I’ve been fascinated with tabletop RPGs since the early 80s, as I’ve previously mentioned elsewhere on the blog. Dungeons & Dragons was one of my earliest, post-Star Wars obsessions; the red box starter set, despite me not being able to play very much at the time (I was 8 when it was bought for me!), was one of my most treasured possessions back in the mid-80s.
I’ve always enjoyed reading the background and worldbuilding in RPGs and I’ve probably spent more time doing that than actually playing them. I’ve found, however, that I’m more likely to get a session or two in of a game that’s rules light and doesn’t rely on a great deal of background reading in order for players to become immersed in the game – unfortunately, I tend to be the only person in my circle of friends who is willing to digest and then explain rules etc, so I do somewhat need something that’s quick and easy to explain.
I was really intrigued by Grant Howitt’s Goblin Quest when I happened upon it – especially as it seemed to fit into the exact niche for my gaming needs. Goblin Quest is a simple RPG in which the GM is optional, with the players taking on the roles of five hilariously inept Goblins (in sequence, not simultaneously – as they’re so prone to dying horribly) attempting a basic task and, more often than not, it seems, doomed to failure.
I received Goblin Quest for my birthday; the book itself is lovely. I didn’t expect there to be such a wealth of colour inside; my expectations of years of RPG books is that the interior art tends to be black and white, albeit still attractive, except in the case of lavishly produced hardcovers. Goblin Quest, however, features brilliantly colourful and cartoony illustrations throughout.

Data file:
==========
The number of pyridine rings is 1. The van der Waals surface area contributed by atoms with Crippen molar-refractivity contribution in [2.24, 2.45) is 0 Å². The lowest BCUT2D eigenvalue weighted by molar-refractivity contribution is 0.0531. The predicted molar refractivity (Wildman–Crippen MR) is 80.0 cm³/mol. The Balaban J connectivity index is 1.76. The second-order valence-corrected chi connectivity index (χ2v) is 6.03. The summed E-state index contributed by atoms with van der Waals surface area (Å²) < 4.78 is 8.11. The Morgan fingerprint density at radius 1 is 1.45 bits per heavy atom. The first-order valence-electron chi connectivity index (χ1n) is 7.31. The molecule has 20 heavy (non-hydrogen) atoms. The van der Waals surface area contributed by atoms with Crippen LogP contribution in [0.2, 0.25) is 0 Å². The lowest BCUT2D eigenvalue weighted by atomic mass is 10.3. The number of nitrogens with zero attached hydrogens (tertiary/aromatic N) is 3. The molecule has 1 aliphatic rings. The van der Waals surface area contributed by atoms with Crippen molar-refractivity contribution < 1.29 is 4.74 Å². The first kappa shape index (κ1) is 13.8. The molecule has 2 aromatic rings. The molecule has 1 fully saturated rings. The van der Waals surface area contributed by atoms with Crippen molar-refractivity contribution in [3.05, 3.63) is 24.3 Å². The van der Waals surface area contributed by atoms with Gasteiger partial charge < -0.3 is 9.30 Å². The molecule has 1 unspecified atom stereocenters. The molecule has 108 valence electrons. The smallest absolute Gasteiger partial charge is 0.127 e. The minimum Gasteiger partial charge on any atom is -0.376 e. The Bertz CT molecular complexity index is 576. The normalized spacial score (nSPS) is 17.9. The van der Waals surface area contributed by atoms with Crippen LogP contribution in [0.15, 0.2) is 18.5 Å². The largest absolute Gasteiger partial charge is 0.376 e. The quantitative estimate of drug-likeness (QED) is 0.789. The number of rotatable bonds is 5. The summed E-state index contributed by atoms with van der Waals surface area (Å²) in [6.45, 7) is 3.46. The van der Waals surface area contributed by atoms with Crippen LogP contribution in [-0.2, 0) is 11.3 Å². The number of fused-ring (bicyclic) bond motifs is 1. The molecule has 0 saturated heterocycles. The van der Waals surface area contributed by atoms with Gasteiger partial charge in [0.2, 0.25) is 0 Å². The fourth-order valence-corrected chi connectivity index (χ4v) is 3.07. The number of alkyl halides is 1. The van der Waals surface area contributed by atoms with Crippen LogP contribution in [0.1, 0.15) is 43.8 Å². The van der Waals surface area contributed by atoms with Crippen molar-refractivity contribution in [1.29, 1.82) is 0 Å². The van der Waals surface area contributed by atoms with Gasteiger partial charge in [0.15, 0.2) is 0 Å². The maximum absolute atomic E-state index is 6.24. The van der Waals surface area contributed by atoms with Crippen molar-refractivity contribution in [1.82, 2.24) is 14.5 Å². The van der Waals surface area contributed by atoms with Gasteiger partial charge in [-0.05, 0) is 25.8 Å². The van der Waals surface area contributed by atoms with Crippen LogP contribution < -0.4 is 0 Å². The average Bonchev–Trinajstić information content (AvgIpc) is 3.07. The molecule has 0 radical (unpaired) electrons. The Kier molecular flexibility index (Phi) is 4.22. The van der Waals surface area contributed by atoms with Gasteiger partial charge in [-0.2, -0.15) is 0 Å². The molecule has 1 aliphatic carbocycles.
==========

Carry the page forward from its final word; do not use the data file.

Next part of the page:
There’s not a huge amount of background to absorb in Goblin Quest; nor are there tons of pages of complicated rules. It seems like a very simple game to play, with the only issue I found being the ideas sections scattered throughout the book that interrupt the flow of the core rules. My issue isn’t with the hooks/adventure ideas themselves, but instead with the way they break up the core rules, making them harder to follow and digest than they should be. I am, however, willing to admit that this could simply be due to the way my brain works.
Following the core rules, there are a number of rules hacks at the back of the book – these are all of a really high standard, with some absolutely inspired implementations of the basic rules (such as the incredible setting of characters playing five sequential Sean Beans in their attempts to survive to the end of a film).
Minor gripe about the layout of the adventure ideas sections aside, I’m impressed with the amount and variety of content here – in addition to the aforementioned Sean Bean Quest, there’s also a Cthulhu setting, a Regency-era romance setting, a Princess Bride-inspired setting and more. There’s a large amount of plot hacks, hooks and ideas for the main game, from an impressive selection of well-known RPG designers.
All of this means that I’m very keen to play Goblin Quest. I look forward to being able to provide a more complete overview – once I’ve had a chance to experience what looks like an incredibly fun and hilariously chaotic game for myself.
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